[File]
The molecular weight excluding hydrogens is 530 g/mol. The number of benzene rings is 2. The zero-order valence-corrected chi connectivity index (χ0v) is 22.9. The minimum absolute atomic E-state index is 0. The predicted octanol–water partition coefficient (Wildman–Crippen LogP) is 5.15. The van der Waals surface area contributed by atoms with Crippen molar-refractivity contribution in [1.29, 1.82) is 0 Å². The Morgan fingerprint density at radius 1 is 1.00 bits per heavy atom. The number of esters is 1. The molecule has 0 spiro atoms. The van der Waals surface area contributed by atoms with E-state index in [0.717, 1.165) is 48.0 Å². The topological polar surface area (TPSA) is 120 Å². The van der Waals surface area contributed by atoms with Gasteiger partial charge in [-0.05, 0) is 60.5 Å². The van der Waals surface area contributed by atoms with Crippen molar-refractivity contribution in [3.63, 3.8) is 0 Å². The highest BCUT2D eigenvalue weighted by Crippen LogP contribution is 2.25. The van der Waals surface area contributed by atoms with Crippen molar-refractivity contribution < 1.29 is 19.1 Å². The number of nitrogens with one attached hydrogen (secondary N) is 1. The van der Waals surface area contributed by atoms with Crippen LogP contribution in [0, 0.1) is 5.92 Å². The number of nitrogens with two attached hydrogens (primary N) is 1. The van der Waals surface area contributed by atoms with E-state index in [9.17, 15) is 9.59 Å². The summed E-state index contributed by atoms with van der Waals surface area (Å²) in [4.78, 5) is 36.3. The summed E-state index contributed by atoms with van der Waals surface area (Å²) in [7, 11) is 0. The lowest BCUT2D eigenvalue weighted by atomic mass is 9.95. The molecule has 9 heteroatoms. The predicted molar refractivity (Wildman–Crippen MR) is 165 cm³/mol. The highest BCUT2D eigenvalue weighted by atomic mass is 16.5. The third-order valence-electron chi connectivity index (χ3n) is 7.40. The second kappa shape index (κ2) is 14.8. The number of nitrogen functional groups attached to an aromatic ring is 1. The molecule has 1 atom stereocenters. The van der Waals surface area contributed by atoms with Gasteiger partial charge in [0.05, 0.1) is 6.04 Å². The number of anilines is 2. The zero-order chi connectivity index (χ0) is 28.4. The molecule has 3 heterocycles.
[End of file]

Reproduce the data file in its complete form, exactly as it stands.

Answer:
The molecular weight excluding hydrogens is 530 g/mol. The number of benzene rings is 2. The zero-order valence-corrected chi connectivity index (χ0v) is 22.9. The minimum absolute atomic E-state index is 0. The predicted octanol–water partition coefficient (Wildman–Crippen LogP) is 5.15. The van der Waals surface area contributed by atoms with Crippen molar-refractivity contribution in [1.29, 1.82) is 0 Å². The Morgan fingerprint density at radius 1 is 1.00 bits per heavy atom. The number of esters is 1. The molecule has 0 spiro atoms. The van der Waals surface area contributed by atoms with E-state index in [0.717, 1.165) is 48.0 Å². The topological polar surface area (TPSA) is 120 Å². The van der Waals surface area contributed by atoms with Gasteiger partial charge in [-0.05, 0) is 60.5 Å². The van der Waals surface area contributed by atoms with Crippen molar-refractivity contribution in [3.63, 3.8) is 0 Å². The highest BCUT2D eigenvalue weighted by Crippen LogP contribution is 2.25. The van der Waals surface area contributed by atoms with Crippen molar-refractivity contribution < 1.29 is 19.1 Å². The number of nitrogens with one attached hydrogen (secondary N) is 1. The van der Waals surface area contributed by atoms with Crippen LogP contribution in [0, 0.1) is 5.92 Å². The number of nitrogens with two attached hydrogens (primary N) is 1. The van der Waals surface area contributed by atoms with E-state index in [9.17, 15) is 9.59 Å². The summed E-state index contributed by atoms with van der Waals surface area (Å²) in [4.78, 5) is 36.3. The summed E-state index contributed by atoms with van der Waals surface area (Å²) in [7, 11) is 0. The lowest BCUT2D eigenvalue weighted by atomic mass is 9.95. The molecule has 9 heteroatoms. The predicted molar refractivity (Wildman–Crippen MR) is 165 cm³/mol. The highest BCUT2D eigenvalue weighted by atomic mass is 16.5. The third-order valence-electron chi connectivity index (χ3n) is 7.40. The second kappa shape index (κ2) is 14.8. The number of nitrogen functional groups attached to an aromatic ring is 1. The molecule has 1 atom stereocenters. The van der Waals surface area contributed by atoms with Gasteiger partial charge in [0.05, 0.1) is 6.04 Å². The number of anilines is 2. The zero-order chi connectivity index (χ0) is 28.4. The molecule has 3 heterocycles.